Both sides in Parliament like to play the same game of charades. They are equally guilty of the gross dereliction of duty that got us into this mess, but the party in government is left holding the jointly conceived baby and the opposition has mocking rights. It is the same in education, where much of the activity is directed to concealing the disaster to equal opportunity caused by the demolition of grammar schools. The ludicrous nature of the situation is personified in one individual, Les Ebdon, a grotesque in the comedy of errors that is modern politics. This twerp is now empowered to dictate to some of the world's acknowledged top universities with centuries of history just whom they are allowed to recruit.
Stuntman Dave has only himself to blame for the mess he is in. Instead of creating a sensible array of ministries on taking office, he adopted the incongruous ad hoc arrangements left by the New Labour administration. Thus Energy is handcuffed to climate change, while universities are subsumed in Industry (this created purely as a sop to Mandelson) instead Education, where they belong.
Link to the above piece
People with brain shrinkage may take less exercise.
Regular readers might remember that about a year ago Number Watch suffered a catastrophic computer failure, which also involved the local back-up memory. Much material was lost; including correspondence, contacts and work in progress. Fortuitously, a half completed essay from that time has now been retrieved. It has been completed and added to the contents list under the title The unbalance sheet.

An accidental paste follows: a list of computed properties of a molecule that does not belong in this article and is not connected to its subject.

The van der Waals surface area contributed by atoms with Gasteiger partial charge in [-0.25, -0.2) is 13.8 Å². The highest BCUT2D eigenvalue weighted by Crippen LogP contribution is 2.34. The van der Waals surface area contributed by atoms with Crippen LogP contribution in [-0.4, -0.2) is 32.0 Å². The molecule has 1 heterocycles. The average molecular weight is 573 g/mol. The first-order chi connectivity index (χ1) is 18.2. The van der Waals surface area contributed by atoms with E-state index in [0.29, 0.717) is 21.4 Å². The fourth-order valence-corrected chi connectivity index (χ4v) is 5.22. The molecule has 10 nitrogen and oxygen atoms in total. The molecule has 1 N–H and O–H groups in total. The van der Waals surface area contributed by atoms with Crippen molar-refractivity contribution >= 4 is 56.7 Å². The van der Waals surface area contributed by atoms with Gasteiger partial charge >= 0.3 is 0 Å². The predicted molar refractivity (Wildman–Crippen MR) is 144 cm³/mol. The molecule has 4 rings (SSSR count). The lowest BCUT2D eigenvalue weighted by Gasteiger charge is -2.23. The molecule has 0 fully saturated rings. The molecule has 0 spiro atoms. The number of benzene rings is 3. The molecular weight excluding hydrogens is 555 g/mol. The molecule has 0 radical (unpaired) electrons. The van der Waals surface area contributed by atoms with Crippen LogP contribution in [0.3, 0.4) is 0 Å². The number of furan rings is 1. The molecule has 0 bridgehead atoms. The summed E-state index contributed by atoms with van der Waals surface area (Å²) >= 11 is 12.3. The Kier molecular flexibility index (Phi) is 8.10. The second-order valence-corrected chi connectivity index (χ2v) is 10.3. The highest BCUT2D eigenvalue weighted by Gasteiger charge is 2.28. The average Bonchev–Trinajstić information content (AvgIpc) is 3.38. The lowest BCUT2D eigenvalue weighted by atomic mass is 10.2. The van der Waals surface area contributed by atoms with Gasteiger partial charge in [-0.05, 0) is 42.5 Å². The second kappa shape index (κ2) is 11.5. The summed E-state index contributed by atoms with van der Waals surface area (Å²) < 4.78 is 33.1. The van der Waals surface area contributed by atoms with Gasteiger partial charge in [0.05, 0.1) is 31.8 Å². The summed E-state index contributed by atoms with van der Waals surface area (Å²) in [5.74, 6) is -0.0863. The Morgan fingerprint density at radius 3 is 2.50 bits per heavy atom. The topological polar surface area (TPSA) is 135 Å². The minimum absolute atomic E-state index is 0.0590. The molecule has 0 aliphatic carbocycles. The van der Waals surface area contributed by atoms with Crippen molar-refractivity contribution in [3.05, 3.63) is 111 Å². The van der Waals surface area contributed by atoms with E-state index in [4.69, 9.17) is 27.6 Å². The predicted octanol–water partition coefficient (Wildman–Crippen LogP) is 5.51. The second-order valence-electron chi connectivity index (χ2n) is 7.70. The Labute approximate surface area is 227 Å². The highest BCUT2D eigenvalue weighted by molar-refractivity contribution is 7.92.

It is disappointing that the trail of links has proved to be perishable. With regard to links, it might be observed that your bending author is in the habit of including self-referencing links. This is not out of some sort of self-aggrandisement, but rather to demonstrate consistency, something notably absent in the establishment media. Perhaps this is why they erase past entries with such alacrity.
The original draft of the above essay included an account of an experience of the author with a conspicuous error in certain text books. It was cut on the grounds of being a bit too esoteric for the general reader. On second thoughts, it might be of sufficient interest to enough readers to be worth mentioning, so it is included here in the form of a copy of a published letter. Warning: it does require a modicum of understanding of basic mathematical physics. It was once the cause of some concern to the author and colleagues for an hour or two, after receiving correspondence pointing out that one of our publications contained a formula that was at variance with some standard text books. It soon dawned, however, that it was those books that contained an error, which is in fact quite a fine illustrative example of a missing term in an energy balance producing a grossly misleading result.
“If the law supposes that,” said Mr. Bumble,… “the law is a ass — a idiot”.
This is the number of Italian scientists sentenced to six years imprisonment for not being alarmists. It has been subject to extensive discussion in our forum, to which there is nothing to add.
The pronouncements of judges, when it comes to matters of science, are as worthless as those of politicians; but the Italian judiciary take the biscuit.
At the best of times courts of law are casinos in which the roulette wheels are tipped in favour of the establishment.
We all look forward to a riot of entertainment when (and if) that jolly old farceur, Michael Mann, has his day in court, but don’t bet on the outcome.